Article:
In preparation for hosting the Asian Games this November, Guangzhou is frantic with activity. Part of this is what the creative Guangzhou people are calling "putting on a jacket and donning a hat", the project to remodel the exterior of many buildings. It's happening in quite a few older areas of the city commonly visited by tourists, including Shamian Island, Yide Street near Haizhu Square, and much of Zhongshan 1-8 Avenue. First, bamboo scaffolding goes up over the facades. Underneath, migrant workers from the countryside are doing re-plastering and repainting, some long-deferred maintenance, and in the case of Shamian Island stripping many layers of paint from the beautiful old stone facades. After a month, the buildings emerge, looking like somebody with a very recent haircut.
A newer neighborhood, my neighborhood, Tiyuxi, is getting deeper surgery. The neighborhood is known as a place to find independent fashion boutiques, coffee shops, and small western style pubs and restaurants. There is a busy subway transfer station at the NE corner, and the neighborhood is wedged between the current CBD, Tiyuzhongxin, and the future CBD under construction, ZhuJiang New Town. The area is pretty successful, most businesses seem to thrive. Unlike in America, in China pedestrian only shopping streets seem to do pretty well. Maybe it's because of the high urban density and people are accustomed to getting around on foot. Of course, this may change if the China auto boom continues and the masses here develop a taste for the suburbs.
The buildings are mostly 8 stories tall, with one room shops in the ground floor and a network of paths between. The whole area is about 8 square blocks, but there is only one public street. A few of the paths are only open to resident cars, the rest are for foot and bicycle traffic only. Most of the shops have unique storefronts, which seem to wrap the interior out over the exterior of the building. Many shop owners have claimed the space between their building and the sidewalk, making stepping stone paths or decks. The shops seem to continue out into the public space. The trees between the buildings create a nice scale. Above the ground floor is all 1980s China apartment bloc monotony, drab mosaic tiles on concrete, stainless steel window bars and plastic awnings haphazardly added over time. The area has a nice unpolished, urban feel. There are high fashion young people parading around and grandmas walking babies. It's usually a quiet place compared to the city outside, with little traffic noise. But the sound of construction has come, and it seems all this is changing.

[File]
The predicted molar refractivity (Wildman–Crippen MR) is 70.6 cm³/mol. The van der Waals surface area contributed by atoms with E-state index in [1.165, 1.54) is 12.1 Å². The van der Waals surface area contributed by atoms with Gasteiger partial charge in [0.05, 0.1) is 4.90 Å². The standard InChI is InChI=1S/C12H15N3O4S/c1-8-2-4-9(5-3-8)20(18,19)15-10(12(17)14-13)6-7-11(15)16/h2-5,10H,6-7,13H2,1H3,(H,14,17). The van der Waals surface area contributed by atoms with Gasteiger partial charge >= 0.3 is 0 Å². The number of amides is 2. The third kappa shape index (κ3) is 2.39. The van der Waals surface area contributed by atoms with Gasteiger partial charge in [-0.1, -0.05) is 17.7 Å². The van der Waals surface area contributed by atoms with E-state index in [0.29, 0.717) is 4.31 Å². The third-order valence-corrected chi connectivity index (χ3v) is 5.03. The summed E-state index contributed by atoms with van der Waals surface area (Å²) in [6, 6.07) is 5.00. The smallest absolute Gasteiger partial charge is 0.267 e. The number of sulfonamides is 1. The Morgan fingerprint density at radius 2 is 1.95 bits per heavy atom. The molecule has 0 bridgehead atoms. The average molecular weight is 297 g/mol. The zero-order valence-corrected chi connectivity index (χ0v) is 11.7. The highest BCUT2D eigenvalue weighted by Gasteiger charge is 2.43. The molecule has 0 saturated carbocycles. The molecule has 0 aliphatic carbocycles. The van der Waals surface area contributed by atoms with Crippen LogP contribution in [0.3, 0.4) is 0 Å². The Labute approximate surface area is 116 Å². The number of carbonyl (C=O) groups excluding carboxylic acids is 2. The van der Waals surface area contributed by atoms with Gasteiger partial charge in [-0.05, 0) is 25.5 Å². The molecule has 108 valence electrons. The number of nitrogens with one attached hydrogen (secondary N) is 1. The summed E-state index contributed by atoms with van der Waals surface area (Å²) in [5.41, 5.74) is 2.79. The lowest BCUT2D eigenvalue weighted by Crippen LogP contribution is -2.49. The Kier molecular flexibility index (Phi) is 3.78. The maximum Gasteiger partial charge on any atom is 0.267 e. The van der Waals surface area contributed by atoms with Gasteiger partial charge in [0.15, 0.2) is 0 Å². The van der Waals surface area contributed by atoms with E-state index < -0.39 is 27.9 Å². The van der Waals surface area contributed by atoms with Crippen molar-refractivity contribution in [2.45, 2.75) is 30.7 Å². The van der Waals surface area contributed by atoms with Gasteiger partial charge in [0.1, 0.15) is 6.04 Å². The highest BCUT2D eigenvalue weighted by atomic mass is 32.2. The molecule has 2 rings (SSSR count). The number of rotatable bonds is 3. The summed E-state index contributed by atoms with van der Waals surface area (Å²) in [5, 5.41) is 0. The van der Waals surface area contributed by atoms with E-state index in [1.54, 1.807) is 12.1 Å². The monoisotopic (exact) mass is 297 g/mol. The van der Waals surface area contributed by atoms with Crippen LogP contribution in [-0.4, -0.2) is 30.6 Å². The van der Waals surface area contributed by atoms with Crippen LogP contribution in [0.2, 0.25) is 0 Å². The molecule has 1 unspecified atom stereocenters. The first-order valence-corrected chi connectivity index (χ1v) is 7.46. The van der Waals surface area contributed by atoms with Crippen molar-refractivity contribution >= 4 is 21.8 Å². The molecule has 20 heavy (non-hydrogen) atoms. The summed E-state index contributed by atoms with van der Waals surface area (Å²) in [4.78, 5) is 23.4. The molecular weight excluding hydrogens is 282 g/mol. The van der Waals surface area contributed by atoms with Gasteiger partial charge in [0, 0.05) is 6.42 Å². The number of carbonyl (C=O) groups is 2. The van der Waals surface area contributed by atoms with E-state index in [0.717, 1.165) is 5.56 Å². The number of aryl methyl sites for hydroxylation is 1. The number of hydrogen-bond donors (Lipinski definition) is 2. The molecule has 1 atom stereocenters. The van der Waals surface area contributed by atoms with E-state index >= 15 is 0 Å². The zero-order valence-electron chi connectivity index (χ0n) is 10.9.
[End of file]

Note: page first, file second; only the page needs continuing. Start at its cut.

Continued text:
Workers are chipping off the tile and stripping the exterior to bare concrete, replacing windows, and gluing on new brick-colored tiles. Some buildings are even getting mansard roofs and dormers. The presentation boards brag the neighborhood will be European style. Now, the scaffolding from the first building has been removed and the results are visible. Other than the condensate and coolant lines for AC which are now visible in high contrast with dark brick tile, the view from afar is not unpleasant.
From up close the work is incomplete, but already quite disappointing. The exterior accoutrement of each shop has been removed. Presumably, its now up to each shop owner to replace their storefront. But its unclear how much freedom each store owner will have to design their storefront. From the look of the rendering, the exteriors will be uniformed and sanitized into something resembling an American exterior "lifestyle center", a euphemism for a strip mall.
This is the contradiction. The atmosphere of the place is what draws people here, and the businesses follow. It is not regularity and conformance aesthetic standards that makes the place attractive, but individuality and uniqueness. I don't know enough about the history of the neighborhood to know for sure, but I would guess it wasn't planned as an area for stylish shops. Probably it just happened that way because of the ideas and motivation of individual of shop owners. In Asia, uniformity is famously a virtue, and modernization is often seen as instituting uniformity. Even the innately creative people who had a hand in forming this neighborhood may not see the contradiction in taking this functionally beautiful place and and "putting on a hat".